Student financial aid has always been burdened by a complex interplay of institutional needs and public policy goals. But in the past decade, that interplay has been complicated by rising college costs, increased consumerism, and the use of financial aid to meet both student needs and campus enrollment goals. This volume helps to explain the often conflicting relationship between student aid and enrollment management-and helps administrators sort out the factors most critical to effective student aid and enrollment policies. The chapters examine the political and cultural context that influences decisions about student aid and enrollment management, the special enrollment management challenges facing independent colleges, and some alternative methods for financing a college education. The authors also provide an extensive review of the research on the impact of student aid on recruitment and retention, offer recommendations for ethical enrollment planning, and furnish a valuable list of resources for enrollment planners, researchers, and policymakers.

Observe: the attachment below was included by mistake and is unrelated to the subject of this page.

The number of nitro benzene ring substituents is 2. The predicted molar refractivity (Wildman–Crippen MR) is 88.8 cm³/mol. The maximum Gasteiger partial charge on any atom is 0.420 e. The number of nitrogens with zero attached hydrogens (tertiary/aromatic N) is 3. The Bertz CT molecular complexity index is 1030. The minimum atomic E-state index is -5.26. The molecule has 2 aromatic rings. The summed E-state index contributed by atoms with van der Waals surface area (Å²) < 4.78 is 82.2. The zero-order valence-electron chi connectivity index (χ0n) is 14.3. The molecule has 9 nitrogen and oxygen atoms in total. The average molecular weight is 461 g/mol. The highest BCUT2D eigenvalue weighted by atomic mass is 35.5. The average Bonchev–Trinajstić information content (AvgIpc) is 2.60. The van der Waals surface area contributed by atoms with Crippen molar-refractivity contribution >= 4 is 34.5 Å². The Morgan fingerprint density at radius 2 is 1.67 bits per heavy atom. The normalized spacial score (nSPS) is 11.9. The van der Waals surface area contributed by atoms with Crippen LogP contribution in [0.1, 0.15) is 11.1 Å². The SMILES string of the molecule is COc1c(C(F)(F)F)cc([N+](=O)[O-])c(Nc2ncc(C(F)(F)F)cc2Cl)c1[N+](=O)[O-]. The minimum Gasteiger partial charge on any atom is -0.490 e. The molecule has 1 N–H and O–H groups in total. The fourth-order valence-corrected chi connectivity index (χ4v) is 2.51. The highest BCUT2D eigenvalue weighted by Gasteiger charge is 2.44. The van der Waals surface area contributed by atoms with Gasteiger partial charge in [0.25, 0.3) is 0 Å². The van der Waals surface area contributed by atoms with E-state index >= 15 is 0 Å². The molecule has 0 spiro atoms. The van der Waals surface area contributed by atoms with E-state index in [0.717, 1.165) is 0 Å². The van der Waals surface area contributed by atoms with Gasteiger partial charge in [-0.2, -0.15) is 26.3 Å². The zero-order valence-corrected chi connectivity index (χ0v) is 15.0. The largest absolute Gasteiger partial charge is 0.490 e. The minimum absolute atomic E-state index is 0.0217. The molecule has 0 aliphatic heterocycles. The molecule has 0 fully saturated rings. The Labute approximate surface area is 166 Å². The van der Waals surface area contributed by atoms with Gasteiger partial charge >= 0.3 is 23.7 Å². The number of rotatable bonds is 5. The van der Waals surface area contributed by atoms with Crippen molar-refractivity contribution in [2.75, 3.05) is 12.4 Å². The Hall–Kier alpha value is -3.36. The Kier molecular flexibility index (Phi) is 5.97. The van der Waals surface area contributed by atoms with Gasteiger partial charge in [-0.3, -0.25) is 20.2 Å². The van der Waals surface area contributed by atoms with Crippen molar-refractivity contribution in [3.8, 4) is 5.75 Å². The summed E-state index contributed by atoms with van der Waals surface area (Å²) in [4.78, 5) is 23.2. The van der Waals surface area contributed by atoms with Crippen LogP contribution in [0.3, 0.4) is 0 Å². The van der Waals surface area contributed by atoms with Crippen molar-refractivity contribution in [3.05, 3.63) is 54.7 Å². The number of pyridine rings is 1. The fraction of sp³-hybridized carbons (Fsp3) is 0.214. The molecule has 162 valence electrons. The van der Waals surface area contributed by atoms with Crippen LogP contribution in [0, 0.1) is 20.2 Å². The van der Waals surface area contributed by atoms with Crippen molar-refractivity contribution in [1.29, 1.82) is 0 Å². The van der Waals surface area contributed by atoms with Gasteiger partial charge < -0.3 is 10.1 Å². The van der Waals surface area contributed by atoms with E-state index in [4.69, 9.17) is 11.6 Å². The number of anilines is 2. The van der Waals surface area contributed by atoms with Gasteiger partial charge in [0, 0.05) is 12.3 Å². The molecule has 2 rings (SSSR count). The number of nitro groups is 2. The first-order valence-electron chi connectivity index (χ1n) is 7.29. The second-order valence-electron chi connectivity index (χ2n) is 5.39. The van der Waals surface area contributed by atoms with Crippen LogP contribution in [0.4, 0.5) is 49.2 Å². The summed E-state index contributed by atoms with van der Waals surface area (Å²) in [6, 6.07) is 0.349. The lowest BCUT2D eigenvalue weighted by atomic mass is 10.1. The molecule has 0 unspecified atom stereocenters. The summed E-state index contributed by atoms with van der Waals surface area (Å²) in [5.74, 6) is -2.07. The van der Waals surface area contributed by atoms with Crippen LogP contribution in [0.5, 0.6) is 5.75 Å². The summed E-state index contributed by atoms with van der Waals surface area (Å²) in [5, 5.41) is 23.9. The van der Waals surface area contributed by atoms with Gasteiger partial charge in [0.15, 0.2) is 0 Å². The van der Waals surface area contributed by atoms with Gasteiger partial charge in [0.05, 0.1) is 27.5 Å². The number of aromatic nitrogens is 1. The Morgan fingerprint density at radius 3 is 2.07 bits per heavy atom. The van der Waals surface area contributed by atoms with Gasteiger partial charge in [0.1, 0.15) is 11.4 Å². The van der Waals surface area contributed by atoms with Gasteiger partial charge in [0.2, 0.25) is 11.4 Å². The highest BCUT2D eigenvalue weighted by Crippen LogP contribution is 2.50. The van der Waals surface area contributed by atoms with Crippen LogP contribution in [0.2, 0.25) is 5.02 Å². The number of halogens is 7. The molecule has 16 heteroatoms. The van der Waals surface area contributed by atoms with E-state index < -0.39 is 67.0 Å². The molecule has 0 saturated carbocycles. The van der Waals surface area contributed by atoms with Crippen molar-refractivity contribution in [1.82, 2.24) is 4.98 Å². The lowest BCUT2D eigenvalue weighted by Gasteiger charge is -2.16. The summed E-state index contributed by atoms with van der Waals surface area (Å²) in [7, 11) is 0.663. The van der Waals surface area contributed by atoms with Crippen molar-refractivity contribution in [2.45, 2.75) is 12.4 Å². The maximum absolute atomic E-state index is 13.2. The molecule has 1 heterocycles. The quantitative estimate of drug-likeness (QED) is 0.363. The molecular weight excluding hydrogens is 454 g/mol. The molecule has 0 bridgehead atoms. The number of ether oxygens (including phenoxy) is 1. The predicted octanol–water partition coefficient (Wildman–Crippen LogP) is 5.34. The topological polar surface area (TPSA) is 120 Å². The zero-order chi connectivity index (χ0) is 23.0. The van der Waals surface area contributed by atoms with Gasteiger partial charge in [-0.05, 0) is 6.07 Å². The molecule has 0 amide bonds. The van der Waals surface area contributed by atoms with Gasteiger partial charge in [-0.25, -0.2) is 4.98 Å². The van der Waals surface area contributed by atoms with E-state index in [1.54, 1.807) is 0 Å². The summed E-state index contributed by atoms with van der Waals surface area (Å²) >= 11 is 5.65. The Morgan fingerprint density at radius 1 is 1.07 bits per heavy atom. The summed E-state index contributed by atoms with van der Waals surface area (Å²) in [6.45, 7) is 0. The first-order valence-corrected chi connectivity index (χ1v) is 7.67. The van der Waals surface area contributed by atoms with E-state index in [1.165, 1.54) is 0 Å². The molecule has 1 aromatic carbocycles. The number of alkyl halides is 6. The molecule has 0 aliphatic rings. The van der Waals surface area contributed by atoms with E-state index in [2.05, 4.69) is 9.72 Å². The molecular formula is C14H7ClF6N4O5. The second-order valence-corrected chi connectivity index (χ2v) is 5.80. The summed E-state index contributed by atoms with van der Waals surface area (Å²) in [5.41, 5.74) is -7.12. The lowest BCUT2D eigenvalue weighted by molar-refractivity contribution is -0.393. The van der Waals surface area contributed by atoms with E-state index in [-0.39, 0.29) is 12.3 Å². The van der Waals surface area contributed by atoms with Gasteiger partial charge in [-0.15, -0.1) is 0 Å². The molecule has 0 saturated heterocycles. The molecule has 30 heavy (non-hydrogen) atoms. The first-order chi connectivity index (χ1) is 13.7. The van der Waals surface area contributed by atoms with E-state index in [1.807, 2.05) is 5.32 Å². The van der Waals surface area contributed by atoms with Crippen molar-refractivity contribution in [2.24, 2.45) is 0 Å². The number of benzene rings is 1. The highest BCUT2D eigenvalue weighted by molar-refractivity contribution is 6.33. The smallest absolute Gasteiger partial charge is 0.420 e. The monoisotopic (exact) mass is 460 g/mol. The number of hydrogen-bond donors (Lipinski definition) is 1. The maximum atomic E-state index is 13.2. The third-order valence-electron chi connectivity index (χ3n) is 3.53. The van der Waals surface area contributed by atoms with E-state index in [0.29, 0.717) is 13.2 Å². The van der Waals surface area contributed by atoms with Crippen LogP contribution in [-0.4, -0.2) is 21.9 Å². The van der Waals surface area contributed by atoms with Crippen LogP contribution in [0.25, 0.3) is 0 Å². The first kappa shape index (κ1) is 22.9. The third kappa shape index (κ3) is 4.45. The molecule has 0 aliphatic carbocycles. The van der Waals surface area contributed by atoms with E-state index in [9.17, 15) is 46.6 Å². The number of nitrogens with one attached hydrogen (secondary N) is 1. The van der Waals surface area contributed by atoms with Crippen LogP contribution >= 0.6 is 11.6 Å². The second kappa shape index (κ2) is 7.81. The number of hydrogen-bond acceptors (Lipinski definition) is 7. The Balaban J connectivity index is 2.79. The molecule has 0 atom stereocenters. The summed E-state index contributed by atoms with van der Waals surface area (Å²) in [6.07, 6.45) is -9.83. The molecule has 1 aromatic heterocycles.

1.The Historical Roots of Enrollment Management (Michael D. Coomes).
2. Federal and State Aid in the 1990s: A Policy Context for Enrollment Management (Shirley A. Ort).
3. Enrollment Management, Institutional Resources, and the Private College (Joseph A. Russo, Michael D. Coomes).
4. Alternative Financing Methods for College (Robert DeBard).
5. The Impact of Student Aid in Recruitment and Retention: What the Research Indicates (Edward P. St. John).
6. The Role of Financial Aid in Enrollment Management (Don Hossler).
7. Recommended Reading (Marie T. Saddlemire).